To whom it may concern,
I am uncertain as to whether or not anyone will read this letter upon publication, and I am more uncertain if it will have any effect on the administration. Nonetheless, based on my limited knowledge of the current plans for KAIST’s future, I am humbly submitting this letter via the newspaper while also fulfilling my job as a Herald reporter this month. On the whole, my proposal is relatively simple: to enact a pass/no record grading system for all undergraduate freshmen basic required courses at KAIST, as well as all additional courses taken by freshmen. The pass/no record system is an upgraded version of the traditional pass/fail system due to the fact that failure to pass a course does not result in a permanent “F” on the transcript. A student simply needs to try again until he or she passes the course without a mark of failure. This may sound radical to some, yet familiar to others. It is certainly not a rare policy in places like the US, where such a system has been in action for over 50 years. In recent years, many prestigious institutions in the US, such as Yale University, have increasingly moved toward some variant of a pass/no record grading system in their undergraduate schools. Along with Yale, Stanford, MIT, and Harvard have implemented this system for a while now and it has been wildly popular and successful. Many blog posts on the MIT admissions webpage as well as op-ed pieces in The Harvard Crimson praise the positive effects of this grading policy.
One of the greatest advantages of utilizing this system is that freshmen will be given the freedom to exercise their curious minds into taking a wider range of courses without the fear of academic retaliation. They will be able to venture into territories that have little to do with their intended majors — which may help them choose their career paths, discover their true passions, and meet new people across the academic disciplines. This could especially hold true for a lot of humanities courses taught at KAIST, where the current objective of most students is not to choose classes based on personal interest, but rather on difficulty and grading.
A common point of contention at KAIST is that a majority of the undergraduate students are from science-centered high-schools, where most of the material covered in the freshmen basic required courses are pre-taught before university. This makes the grade gap between the majority and the minority in this case very clear and hard to bridge, further adding to all the stress involved with adapting in a new school. I believe that a pass/no record system could at least be part of the solution. It will give the incoming freshmen a chance to study and “catch up” with materials they may be unfamiliar with for the sake of learning and preparing for the future, and not out of fear of failure to earn an A. Additionally, without some of the academic burden in the beginning of the school, freshmen students may experience more extracurricular activities, student clubs, and the enjoyment of college life in general. And of course, those who simply prefer the peace and silence of studying will be able to continue to do that.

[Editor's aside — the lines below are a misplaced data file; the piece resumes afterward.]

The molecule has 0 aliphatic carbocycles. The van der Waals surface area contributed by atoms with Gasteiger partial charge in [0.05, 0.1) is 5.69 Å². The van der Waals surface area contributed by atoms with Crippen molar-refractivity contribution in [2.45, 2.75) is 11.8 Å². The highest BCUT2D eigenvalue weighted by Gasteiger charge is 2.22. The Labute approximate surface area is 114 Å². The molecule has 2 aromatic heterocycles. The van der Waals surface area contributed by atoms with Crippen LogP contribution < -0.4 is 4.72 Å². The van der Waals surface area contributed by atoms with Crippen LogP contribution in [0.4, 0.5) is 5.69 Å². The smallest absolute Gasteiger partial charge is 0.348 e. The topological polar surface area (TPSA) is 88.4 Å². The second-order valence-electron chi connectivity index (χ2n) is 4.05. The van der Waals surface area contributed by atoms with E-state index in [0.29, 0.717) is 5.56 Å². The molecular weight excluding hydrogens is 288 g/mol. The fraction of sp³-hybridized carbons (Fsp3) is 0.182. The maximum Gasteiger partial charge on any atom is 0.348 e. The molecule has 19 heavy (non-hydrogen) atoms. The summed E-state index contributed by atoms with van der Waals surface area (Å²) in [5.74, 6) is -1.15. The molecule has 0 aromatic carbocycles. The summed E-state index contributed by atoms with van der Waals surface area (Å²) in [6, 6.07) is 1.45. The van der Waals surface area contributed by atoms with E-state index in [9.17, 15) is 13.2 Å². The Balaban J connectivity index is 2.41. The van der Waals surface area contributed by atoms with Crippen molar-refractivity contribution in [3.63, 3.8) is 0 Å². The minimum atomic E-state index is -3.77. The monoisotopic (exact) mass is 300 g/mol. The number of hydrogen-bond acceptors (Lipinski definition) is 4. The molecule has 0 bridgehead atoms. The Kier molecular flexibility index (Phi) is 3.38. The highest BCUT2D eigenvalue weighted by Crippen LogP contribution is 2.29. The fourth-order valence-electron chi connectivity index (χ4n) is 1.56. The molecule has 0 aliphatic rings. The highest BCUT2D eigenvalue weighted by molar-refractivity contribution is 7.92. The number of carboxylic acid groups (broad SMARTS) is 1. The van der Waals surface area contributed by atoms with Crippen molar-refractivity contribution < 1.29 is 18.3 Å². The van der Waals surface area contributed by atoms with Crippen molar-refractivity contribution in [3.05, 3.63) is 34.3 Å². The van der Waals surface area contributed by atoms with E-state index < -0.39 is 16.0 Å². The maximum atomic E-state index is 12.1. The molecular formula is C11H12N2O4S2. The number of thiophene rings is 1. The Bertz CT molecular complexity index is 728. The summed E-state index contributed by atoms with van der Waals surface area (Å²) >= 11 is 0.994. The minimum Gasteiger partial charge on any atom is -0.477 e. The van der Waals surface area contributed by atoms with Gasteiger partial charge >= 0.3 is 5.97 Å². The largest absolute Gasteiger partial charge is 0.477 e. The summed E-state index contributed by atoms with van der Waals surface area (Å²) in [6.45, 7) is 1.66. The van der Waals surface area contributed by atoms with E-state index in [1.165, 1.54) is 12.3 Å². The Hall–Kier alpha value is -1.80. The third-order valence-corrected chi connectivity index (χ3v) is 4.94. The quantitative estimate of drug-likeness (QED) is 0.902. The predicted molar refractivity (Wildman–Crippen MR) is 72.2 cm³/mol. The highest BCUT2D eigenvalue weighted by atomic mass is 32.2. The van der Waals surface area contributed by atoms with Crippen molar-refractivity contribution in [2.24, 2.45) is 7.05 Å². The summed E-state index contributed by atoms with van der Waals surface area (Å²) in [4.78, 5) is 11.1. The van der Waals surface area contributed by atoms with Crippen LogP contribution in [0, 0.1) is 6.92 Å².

The removal of this burden on freshmen could also allow them to rely on each other for help and study together in groups, which is not a common sight to witness in the majority of Korean universities due to the competitive atmosphere stemming from the relative grading system. This will create a platform in the early years of college that promotes social cohesion, leading to a stronger community that could progress into group support and stress-aid in the future, creating a mentally healthier campus.
I have always seen KAIST to be at the vanguard of progressive universities in Korea. From the special provision that exempts the admissions process to include the College Scholastic Ability Test (CSAT, or Suneung) to the lenient academic probation policies, KAIST has, in my mind, continuously attempted to move away from the traditional result-oriented educational structure in Korea. Abandoning the letter-grade system for freshmen may be the next step to achieving an academically-charged environment focused on the advancement of knowledge, not letters on a transcript.